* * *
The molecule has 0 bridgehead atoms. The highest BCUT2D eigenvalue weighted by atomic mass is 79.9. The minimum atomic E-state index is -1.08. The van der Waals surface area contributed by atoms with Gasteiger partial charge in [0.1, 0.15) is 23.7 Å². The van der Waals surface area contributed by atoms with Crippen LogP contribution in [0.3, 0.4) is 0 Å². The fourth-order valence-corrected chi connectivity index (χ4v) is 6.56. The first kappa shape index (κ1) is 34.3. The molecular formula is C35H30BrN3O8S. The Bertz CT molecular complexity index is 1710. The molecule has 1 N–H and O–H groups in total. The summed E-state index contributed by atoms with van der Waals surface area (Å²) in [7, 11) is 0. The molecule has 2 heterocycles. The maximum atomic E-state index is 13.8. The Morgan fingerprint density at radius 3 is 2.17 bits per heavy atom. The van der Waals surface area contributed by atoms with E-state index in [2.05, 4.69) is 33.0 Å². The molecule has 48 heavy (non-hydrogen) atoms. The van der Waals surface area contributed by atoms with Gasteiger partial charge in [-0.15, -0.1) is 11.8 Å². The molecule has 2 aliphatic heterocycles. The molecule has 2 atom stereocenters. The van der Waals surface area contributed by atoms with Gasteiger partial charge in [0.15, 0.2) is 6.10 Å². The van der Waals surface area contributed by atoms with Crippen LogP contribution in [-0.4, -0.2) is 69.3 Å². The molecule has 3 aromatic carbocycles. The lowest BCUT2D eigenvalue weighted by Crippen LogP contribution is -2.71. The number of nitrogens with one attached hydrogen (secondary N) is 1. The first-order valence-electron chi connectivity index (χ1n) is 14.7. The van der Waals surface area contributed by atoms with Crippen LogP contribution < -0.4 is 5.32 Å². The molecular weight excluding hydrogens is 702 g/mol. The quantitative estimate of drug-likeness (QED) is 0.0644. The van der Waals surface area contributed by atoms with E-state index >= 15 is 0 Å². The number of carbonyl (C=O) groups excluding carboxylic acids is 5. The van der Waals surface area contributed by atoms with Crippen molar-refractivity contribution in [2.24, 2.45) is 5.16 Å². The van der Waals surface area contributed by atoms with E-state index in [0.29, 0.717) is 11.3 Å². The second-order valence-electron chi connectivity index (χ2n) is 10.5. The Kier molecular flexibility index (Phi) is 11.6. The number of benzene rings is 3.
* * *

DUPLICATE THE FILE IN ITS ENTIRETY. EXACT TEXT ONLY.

The molecule has 0 bridgehead atoms. The highest BCUT2D eigenvalue weighted by atomic mass is 79.9. The minimum atomic E-state index is -1.08. The van der Waals surface area contributed by atoms with Gasteiger partial charge in [0.1, 0.15) is 23.7 Å². The van der Waals surface area contributed by atoms with Crippen LogP contribution in [0.3, 0.4) is 0 Å². The fourth-order valence-corrected chi connectivity index (χ4v) is 6.56. The first kappa shape index (κ1) is 34.3. The molecular formula is C35H30BrN3O8S. The Bertz CT molecular complexity index is 1710. The molecule has 1 N–H and O–H groups in total. The summed E-state index contributed by atoms with van der Waals surface area (Å²) in [7, 11) is 0. The molecule has 2 heterocycles. The maximum atomic E-state index is 13.8. The Morgan fingerprint density at radius 3 is 2.17 bits per heavy atom. The van der Waals surface area contributed by atoms with E-state index in [2.05, 4.69) is 33.0 Å². The molecule has 48 heavy (non-hydrogen) atoms. The van der Waals surface area contributed by atoms with Gasteiger partial charge in [-0.15, -0.1) is 11.8 Å². The molecule has 2 aliphatic heterocycles. The molecule has 2 atom stereocenters. The van der Waals surface area contributed by atoms with Gasteiger partial charge in [0.15, 0.2) is 6.10 Å². The van der Waals surface area contributed by atoms with Crippen LogP contribution in [-0.4, -0.2) is 69.3 Å². The molecule has 3 aromatic carbocycles. The lowest BCUT2D eigenvalue weighted by Crippen LogP contribution is -2.71. The number of nitrogens with one attached hydrogen (secondary N) is 1. The first-order valence-electron chi connectivity index (χ1n) is 14.7. The van der Waals surface area contributed by atoms with Crippen LogP contribution < -0.4 is 5.32 Å². The molecular weight excluding hydrogens is 702 g/mol. The quantitative estimate of drug-likeness (QED) is 0.0644. The van der Waals surface area contributed by atoms with E-state index >= 15 is 0 Å². The number of carbonyl (C=O) groups excluding carboxylic acids is 5. The van der Waals surface area contributed by atoms with Crippen molar-refractivity contribution in [2.24, 2.45) is 5.16 Å². The van der Waals surface area contributed by atoms with E-state index in [0.29, 0.717) is 11.3 Å². The second-order valence-electron chi connectivity index (χ2n) is 10.5. The Kier molecular flexibility index (Phi) is 11.6. The number of benzene rings is 3.